Preston Gomez dies at 85
Preston Gomez, a longtime Angels consultant who also worked for the Dodgers and was manager for three Major League Baseball franchises, died today. He was 86.
Gomez passed away at St. Elizabeth Healthcare Center in Fullerton with his wife, Betty, and stepdaughter, Claudia, at his side, the Angels announced.
His death comes about nine months after he sustained serious injuries as the result of being struck by a truck in a gas station parking lot. Those close to him say he never fully recovered.
Gomez was the first manager of the San Diego Padres (1969-72). He also managed the Houston Astros (1974-75) and Chicago Cubs (1980). His record as a manager was 346 wins and 529 losses, and he is perhaps best remembered as a manager for replacing two pitchers from games in which they were throwing no-hitters -- San Diego's Clay Kirby in 1970 and Houston's Don Wilson in 1974.
Gomez spent the last 27 seasons working for the Angels in various capacities. His title last season was special assistant to the general manager.
He broke into the big leagues in 1944 as a 21-year-old shortstop with the Washington Senators. Gomez batted .286 in eight games before spending the rest of his playing career in the minor leagues.
He was third base coach for the Dodgers from 1965 through 1967 and also coached for the team in 1977-79.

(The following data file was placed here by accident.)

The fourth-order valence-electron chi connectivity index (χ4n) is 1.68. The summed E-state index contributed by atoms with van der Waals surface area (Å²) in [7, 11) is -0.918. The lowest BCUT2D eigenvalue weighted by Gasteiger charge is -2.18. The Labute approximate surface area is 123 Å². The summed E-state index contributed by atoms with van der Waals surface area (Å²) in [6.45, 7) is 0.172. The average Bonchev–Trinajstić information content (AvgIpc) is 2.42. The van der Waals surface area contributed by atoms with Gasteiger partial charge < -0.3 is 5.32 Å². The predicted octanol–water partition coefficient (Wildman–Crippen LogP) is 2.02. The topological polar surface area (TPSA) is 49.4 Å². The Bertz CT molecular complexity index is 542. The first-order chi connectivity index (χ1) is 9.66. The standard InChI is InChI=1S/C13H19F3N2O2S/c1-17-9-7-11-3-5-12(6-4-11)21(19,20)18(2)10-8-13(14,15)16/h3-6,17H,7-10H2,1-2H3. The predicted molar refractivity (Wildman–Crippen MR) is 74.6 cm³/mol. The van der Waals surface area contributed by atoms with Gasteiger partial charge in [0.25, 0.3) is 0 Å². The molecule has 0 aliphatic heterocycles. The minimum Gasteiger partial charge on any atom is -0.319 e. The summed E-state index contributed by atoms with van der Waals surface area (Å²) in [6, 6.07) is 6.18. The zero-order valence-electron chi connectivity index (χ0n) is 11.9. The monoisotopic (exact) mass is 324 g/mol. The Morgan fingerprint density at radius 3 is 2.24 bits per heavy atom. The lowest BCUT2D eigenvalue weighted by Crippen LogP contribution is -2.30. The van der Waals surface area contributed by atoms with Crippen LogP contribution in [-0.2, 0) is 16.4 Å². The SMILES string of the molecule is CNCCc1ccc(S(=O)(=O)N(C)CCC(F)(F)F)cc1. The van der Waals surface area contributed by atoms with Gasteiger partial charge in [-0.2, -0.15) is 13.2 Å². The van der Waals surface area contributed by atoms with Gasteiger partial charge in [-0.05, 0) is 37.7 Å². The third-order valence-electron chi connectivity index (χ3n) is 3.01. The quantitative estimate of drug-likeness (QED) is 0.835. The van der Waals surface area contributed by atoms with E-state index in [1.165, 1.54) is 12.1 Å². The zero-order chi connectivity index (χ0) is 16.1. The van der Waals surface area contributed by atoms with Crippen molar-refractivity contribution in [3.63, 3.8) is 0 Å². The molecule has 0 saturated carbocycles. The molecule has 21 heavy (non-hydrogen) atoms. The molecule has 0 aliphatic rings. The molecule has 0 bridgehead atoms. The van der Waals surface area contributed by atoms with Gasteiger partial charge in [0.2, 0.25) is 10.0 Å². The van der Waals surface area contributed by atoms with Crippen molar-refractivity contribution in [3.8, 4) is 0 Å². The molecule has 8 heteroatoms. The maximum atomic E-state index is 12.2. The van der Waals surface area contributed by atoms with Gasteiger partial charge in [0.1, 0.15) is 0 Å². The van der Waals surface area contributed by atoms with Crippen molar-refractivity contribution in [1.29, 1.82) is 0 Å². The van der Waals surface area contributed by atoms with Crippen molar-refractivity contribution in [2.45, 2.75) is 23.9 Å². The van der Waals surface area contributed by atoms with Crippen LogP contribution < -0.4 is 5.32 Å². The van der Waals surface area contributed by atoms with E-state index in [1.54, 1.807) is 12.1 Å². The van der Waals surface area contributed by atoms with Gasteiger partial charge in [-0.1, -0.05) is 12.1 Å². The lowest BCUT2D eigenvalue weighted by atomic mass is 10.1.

Tommy Lasorda said of Gomez today: "The man spent his entire life in baseball. He came from Cuba and got the opportunity to work for the Dodgers. Al Campanis gave him an opportunity to be in professional baseball. He managed three major league teams and was a credit to the game. We are very sorry to see him pass away. He wore the Dodger uniform with pride and dignity. He has helped a lot of people in our game and he will be missed."
"Preston had an incredible passion for baseball and was a mentor for all of us who were fortunate to spend time with him," Manager Mike Scioscia said. "He will
certainly be missed, but I know his presence will be felt every time we take the field because of the knowledge and wisdom that he imparted to us."
Gomez attended spring training every year, helping to evaluate talent but also serving as a friendly face and father figure to players, staff and virtually everyone affiliated with the team.
He counseled Jose Arredondo last spring, using his native Spanish language to advise a player 61 years younger than he was. The Angels credited Gomez with motivating Arredondo to transform himself from the hard-throwing prospect suspended for disciplinary reasons in 2007 to a rookie of the year candidate in 2008.
"I love the guy," Arredondo said last June. "He talked to me every day and said to calm down, play baseball, don't worry about anything else. ... I feel like I've grown up a lot."
“The Angels family has lost one of its invaluable members, and one of baseball’s truly great ambassadors,” General Manager Tony Reagins said. “His influence and impact on so many throughout the industry is impossible to measure. Though he will be missed, Preston’s legacy will forever remain a part of this organization."
Gomez was inducted into the Hispanic Baseball Heritage Museum and Hall of Fame in 2003. He is survived by his wife, Elizabeth, as well as a brother, two sisters, two sons, two daughters and two grandchildren, the Angels said.
In accordance with Gomez's wishes, there will be no memorial or funeral service, the Angels said.
A full obituary has been posted at LATimes.com.
-- Mike Hiserman and Bill Shaikin
Photo: Preston Gomez in a 2005 file photo. Credit: Bryan Chan / Los Angeles Times